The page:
Can Weather Affect Cows in Utah?

Dr. Allen Young
USU Extension Dairy Specialist

Ever since I came here, I have been told that weather, especially heat, is not a factor in Utah. If a dairy farmer lives in Cache Valley, I have been told it is never a factor because the cows can cool off at night. While I have never totally believed it, and it may even be partially true, research that we just completed at the university dairy suggests what I have suspected for a long time - weather is a major factor in determining production results.

I had a graduate student who was interested in the effects of environment and nutrition on production. As part of her thesis, she continuously measured the temperature, light, and humidity at the university dairy, at 15-minute intervals, from March 1, 2004 to April 30, 2005. At the same time she monitored milk production, milk composition, ration composition, dry matter intake and milk urea nitrogen. We used the actual temperature, temperature-humidity index (THI), and a measurement that the crops people use � evapotranspiration rate (Etp) � because our relative humidity is very low here. We thought this might be interesting because the only two measurements needed to calculate it are temperature and, without going into detail, the amount of sunlight for the day. We are beginning to analyze the data, but some of the results that are of interest are listed below.

In terms of milk production, the maximum THI and Etp calculations gave similar results. Basically, using the resulting regression equations, maximum THI above about 54 degrees F begins to cause decreased milk production at an accelerated rate as THI rises. This is surprising because most formulas suggest that the THI needs to be above 72 before production suffers. My feeling is that animals become acclimated to their environment, and the THI affects them differentially depending on the environment they are adapted to. For example, a cow in Cache Valley probably feels the effects of heat before a cow in a warmer climate would. Also, because the Etp calculation was such a good predictor, it may be more useful for the Intermountain West since we have lots of sunlight, but lower humidity than places such as Florida. Dry matter intake had a minor effect on milk production changes compared with environmental factors. The take-home message is that effects of environmental temperature on cows may be a function of what they are adapted to as much as its actual level. Feeling heat depends on where you live. Consider what a person who lives in Alaska would consider �hot� compared to one who lives in Arizona.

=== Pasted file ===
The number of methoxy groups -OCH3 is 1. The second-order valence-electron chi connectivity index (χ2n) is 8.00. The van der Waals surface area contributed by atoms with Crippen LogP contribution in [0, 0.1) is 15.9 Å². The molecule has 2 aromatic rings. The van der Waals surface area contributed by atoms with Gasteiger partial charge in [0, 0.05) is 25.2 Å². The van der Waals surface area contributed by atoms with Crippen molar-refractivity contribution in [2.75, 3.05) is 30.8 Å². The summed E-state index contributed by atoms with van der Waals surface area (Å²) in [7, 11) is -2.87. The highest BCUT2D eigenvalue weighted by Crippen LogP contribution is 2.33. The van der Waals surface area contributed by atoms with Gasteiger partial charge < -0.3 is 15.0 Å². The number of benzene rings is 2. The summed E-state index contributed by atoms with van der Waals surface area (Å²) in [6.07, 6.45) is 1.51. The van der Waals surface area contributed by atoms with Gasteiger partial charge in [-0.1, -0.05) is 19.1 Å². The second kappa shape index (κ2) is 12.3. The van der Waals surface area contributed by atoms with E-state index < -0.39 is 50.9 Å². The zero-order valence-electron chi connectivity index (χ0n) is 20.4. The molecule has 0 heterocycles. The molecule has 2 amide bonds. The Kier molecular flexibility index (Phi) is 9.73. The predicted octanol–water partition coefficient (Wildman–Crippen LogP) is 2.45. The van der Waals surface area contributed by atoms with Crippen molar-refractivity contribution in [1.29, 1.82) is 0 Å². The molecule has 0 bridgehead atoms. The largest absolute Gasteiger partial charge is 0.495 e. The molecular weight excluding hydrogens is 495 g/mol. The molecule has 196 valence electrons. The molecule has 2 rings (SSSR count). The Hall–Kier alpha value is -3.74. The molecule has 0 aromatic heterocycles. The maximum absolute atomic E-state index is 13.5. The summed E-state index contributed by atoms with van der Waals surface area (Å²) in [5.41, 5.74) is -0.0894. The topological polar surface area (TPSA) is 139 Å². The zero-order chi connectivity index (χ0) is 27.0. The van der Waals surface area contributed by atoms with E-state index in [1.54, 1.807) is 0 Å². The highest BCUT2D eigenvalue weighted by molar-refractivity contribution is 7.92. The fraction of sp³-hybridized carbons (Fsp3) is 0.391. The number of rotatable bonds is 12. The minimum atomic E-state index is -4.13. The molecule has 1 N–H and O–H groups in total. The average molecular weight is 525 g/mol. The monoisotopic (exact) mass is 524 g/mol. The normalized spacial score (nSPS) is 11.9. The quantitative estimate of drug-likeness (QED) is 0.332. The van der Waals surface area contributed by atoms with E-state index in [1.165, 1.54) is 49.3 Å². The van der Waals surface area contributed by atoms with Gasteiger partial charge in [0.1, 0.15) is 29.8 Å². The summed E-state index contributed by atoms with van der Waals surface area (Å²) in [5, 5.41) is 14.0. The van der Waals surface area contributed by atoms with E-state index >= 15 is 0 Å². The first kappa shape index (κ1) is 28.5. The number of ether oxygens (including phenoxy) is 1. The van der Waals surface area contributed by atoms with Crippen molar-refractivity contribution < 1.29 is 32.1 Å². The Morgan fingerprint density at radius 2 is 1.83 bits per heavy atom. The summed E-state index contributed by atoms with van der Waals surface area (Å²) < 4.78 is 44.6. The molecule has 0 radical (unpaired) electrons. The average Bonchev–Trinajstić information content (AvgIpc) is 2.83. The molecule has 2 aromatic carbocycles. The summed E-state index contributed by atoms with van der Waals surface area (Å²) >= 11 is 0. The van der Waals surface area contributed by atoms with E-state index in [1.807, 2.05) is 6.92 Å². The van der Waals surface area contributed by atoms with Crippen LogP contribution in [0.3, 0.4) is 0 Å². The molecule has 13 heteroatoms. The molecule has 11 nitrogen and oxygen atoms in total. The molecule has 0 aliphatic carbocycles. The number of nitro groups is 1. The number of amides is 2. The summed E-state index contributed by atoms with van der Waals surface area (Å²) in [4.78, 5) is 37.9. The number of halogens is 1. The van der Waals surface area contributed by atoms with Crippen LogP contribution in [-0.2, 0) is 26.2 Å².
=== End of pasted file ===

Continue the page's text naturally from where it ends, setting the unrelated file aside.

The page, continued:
In terms of milk fat percent and milk protein percent, Etp was the best predictor for both. For example, comparing summer to winter, milk fat percent decreased by 1.1% and milk protein decreased by 0.3%. Comparison of milk urea nitrogen levels from a winter environment compared to a summer environment showed an increase of 0.8 units; however, increasing the CP percent of the ration by 1 percent increased MUN by 1.2 units. The Maximum THI and CP % in ration were two significant factors related to MUN. Dry matter intake has a lesser effect on milk fat percent compared to environment. Milk protein percent was significantly affected by ration CP percent � increased CP percent was related to increased milk protein. Milk protein percent appears to be inversely related to dry matter intake.

What does this all mean? In a nutshell, environment plays a large role in determining production responses. Even though these data were from only one dairy, I see the exact same changes in many other dairies I analyze. Even in Utah we can have negative effects due to heat. So what can you do? Consider ways to cool your cows. First, provide shade for your cows. Getting them out of the sun is my first recommendation, especially during a summer afternoon. Second, reduce time in the holding pen or place fans there. The holding area is a big problem for heat stress on most dairies. Third, consider installing misters and/or fans. The feedbunk, especially if it is uncovered, is a great place to put them. Fourth, if you plan on adding new freestalls, make sure you orient them east to west and especially make sure you put the roof high enough so that it provides summer shade plus winter sun on the north side of the stalls. Low roofs over freestalls tend to trap heat rather than remove it from the cow.

Summer is about here, but it is not too late to consider cooling your cows. It is important from a health and economic perspective on your dairy. There is a lot of information out there on how to set up these systems, so start now. If you have any questions, you can contact me at (435) 797-3763 or alleny@ext.usu.edu. ©